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I am searching for some wind, and could use your help. What lends itself to windy conditions? Certain times of day? Certain weather conditions? Certain locations? There is not much wind in the triangle area, so i was hoping you might have some insight as to certain times of the day or locations that might be extra windy. My frisbee team needs some quality practice in wind, and pre-storm is about the only time we get it. Thanks so much.

Posted May 29, 2007

MIKE MOSS SAYS:       Dave,    Interesting question, and really you're asking at a time of year when we're heading into the part of the year with the least wind on average here in central NC, what with the jet stream and associated traveling low pressure systems retreating more and more to the north. We do have a fairly frequent southwest wind that'll tend to run about 5-10 mph in open areas during the summer, as the axis of the Bermuda high at the surface lingers across the southeastern U.S., but I gather you might want something a bit steadier and stronger.

In general, wind at surface level tends to be stronger in the presence of tight large-scale pressure and temperature gradients, that is when we are between low pressure and high pressure systems with a large pressure differential over a fairly short horizontal distance, as represented by the number of isobars of equal pressure across NC, and or in the vicinity of an approaching or departing frontal boundary. In addition, hilltops and open terrain where trees and buildings are relatively absent will tend to have higher relative wind speeds.

In terms of seeking out windier spots in our state, especially through the next several months, you might consider trying to make your way to the coast on especially warm days where a sea breeze will tend to develop that can reach around 10-20 mph during the late morning and early afternoon, or similarly to mid-elevation locations in the the west where mountain-valley circulations driven by differential heating of the rough terrain often set up during the same time time of day. Of course, as we move into the tropical cyclone season there may be a few of those that approach closely enough to boost wind speeds here in central sections of the state as well. Finally, in general surface winds tend to be strongest in the latter half of the morning through mid afternoon, and slacken during the late afternoon and evening hours to an overnight minimum.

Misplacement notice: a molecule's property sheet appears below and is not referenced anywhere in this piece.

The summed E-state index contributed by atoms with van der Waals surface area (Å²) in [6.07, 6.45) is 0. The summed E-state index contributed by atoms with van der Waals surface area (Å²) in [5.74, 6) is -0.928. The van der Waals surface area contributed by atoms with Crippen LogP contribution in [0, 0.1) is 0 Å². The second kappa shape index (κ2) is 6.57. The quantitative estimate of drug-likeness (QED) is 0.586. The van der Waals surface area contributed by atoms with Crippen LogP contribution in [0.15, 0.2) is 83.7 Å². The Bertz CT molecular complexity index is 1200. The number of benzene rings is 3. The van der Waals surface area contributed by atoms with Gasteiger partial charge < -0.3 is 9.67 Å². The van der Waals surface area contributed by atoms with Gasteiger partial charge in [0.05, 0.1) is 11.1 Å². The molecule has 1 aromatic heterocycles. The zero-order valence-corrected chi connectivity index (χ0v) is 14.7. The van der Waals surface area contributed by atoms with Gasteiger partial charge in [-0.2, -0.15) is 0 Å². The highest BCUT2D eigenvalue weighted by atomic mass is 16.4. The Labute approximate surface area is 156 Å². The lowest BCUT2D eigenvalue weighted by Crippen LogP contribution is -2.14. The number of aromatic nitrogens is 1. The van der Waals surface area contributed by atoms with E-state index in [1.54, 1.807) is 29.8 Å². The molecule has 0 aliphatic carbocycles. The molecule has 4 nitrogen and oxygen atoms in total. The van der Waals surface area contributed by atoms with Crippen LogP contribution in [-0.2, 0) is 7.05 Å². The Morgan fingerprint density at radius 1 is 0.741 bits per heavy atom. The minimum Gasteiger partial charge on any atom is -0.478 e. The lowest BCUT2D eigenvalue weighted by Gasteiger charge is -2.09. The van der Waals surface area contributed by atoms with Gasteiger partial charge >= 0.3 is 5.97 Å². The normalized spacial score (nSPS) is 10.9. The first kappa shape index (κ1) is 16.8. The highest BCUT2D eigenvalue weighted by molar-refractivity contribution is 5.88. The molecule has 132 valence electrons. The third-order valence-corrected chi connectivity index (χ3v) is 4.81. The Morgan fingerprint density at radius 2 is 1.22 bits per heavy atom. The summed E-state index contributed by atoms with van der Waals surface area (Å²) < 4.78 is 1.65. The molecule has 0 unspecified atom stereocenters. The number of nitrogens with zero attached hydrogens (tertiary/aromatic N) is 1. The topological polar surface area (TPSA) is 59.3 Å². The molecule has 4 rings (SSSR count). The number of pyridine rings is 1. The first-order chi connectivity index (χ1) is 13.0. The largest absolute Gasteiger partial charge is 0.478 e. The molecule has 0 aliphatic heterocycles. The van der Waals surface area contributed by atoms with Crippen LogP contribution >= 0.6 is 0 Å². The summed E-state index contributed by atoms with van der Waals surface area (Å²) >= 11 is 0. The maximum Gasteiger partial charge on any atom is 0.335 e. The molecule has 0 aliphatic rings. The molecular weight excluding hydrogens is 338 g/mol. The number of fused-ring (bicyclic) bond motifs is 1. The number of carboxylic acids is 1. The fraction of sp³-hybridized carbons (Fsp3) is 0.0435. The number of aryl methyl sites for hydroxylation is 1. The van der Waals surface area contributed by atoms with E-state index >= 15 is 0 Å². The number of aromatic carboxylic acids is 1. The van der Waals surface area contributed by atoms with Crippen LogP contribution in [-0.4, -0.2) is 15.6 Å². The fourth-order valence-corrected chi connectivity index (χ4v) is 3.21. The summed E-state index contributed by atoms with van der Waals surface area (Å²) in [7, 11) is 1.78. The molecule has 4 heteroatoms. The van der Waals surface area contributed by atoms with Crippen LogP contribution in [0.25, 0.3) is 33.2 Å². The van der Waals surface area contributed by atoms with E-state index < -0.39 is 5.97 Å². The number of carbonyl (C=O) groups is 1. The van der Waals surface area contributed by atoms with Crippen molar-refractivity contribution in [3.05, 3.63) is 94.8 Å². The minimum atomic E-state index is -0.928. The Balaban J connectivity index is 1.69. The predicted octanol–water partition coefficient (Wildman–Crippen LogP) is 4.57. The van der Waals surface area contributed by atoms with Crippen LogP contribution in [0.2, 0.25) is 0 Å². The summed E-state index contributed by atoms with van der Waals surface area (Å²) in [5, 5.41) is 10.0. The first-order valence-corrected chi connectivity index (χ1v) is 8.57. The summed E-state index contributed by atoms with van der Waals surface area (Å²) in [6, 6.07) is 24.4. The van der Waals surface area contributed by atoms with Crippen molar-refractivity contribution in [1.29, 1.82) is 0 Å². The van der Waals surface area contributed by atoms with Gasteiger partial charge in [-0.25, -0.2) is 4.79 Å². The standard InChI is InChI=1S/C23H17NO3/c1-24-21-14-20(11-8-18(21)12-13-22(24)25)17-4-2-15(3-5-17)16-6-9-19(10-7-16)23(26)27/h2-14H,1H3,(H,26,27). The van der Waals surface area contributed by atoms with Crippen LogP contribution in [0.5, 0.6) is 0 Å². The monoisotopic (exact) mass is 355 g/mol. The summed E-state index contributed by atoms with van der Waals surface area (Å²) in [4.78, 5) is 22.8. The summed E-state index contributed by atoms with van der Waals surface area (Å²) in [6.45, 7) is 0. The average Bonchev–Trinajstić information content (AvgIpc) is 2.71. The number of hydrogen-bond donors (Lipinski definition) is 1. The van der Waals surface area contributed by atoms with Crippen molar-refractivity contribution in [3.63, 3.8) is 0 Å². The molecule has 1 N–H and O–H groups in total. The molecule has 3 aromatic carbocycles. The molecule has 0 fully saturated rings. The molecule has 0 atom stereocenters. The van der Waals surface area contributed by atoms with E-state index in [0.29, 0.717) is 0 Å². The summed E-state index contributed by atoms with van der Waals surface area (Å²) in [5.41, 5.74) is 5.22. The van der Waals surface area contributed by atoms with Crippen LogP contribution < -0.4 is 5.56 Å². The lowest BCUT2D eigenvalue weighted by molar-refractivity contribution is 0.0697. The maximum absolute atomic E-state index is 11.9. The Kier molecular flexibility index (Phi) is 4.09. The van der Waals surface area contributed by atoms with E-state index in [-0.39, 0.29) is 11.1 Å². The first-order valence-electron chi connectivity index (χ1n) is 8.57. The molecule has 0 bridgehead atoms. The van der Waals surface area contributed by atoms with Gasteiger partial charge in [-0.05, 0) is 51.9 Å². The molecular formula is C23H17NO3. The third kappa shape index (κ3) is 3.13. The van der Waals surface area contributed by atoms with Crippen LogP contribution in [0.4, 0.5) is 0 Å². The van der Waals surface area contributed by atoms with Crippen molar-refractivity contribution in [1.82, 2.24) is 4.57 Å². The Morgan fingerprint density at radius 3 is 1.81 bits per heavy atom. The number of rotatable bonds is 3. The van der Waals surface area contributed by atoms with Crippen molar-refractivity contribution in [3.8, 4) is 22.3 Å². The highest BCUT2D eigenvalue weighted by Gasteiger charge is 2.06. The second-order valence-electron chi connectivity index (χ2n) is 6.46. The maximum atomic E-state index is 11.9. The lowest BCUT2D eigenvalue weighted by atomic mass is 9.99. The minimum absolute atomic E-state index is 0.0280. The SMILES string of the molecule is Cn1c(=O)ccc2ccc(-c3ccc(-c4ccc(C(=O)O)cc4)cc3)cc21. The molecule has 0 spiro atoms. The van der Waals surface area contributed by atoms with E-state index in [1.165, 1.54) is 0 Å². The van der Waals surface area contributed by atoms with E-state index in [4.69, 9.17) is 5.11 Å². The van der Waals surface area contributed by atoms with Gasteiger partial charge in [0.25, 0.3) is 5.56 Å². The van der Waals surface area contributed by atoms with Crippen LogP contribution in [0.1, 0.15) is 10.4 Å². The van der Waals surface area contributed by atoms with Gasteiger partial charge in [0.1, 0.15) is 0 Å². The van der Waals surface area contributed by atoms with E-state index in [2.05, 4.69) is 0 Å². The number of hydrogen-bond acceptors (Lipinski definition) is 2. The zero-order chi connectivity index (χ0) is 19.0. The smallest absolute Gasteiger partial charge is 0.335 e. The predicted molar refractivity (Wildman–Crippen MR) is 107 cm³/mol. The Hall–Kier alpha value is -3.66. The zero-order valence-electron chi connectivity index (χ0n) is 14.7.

Here are a couple of places you can look for wind speed forecasts that you might find useful. In a text format, this page will lead you to computer model statistics forecasts for the next 48-60 hours or so (and in less detail, out 7 days or so). Look in particular for wind speeds over 10 or 15 mph and for days in which winds stand out as stronger than typical over a period of a few days.

http://www.nws.noaa.gov/mdl/synop/products/bullform.all.htm

You might like to review the following for help in decoding and interpreting these forecasts...

http://www.nws.noaa.gov/mdl/synop/mavcard.htm

http://www.nws.noaa.gov/mdl/synop/metcard.htm

http://www.nws.noaa.gov/mdl/synop/mexcard.htm

For a graphical look at computer models that includes some wind info, you might try this address:

http://www.rap.ucar.edu/weather/model/index.php?model=eta

Here you would click on the "Loop all times" box and then click "MSLP/WInds" and you will see a model depiction of pressure and surface wind barbs/contours for every six hours from a model called "ETA." Clicking one of the blue boxes called RUC or GFS will switch you to other models with shorter and longer time horizons. In each case, watch for situations where the model indicates higher wind speed based on shaded contours (beginning at 15 knots) and wind barbs that have more than one hash on them ( a single short hash is 5 knots, a single long hash is 10 knots, and so on, with a knot equal to 1.15 miles per hour).

Hope that helps, and good luck!

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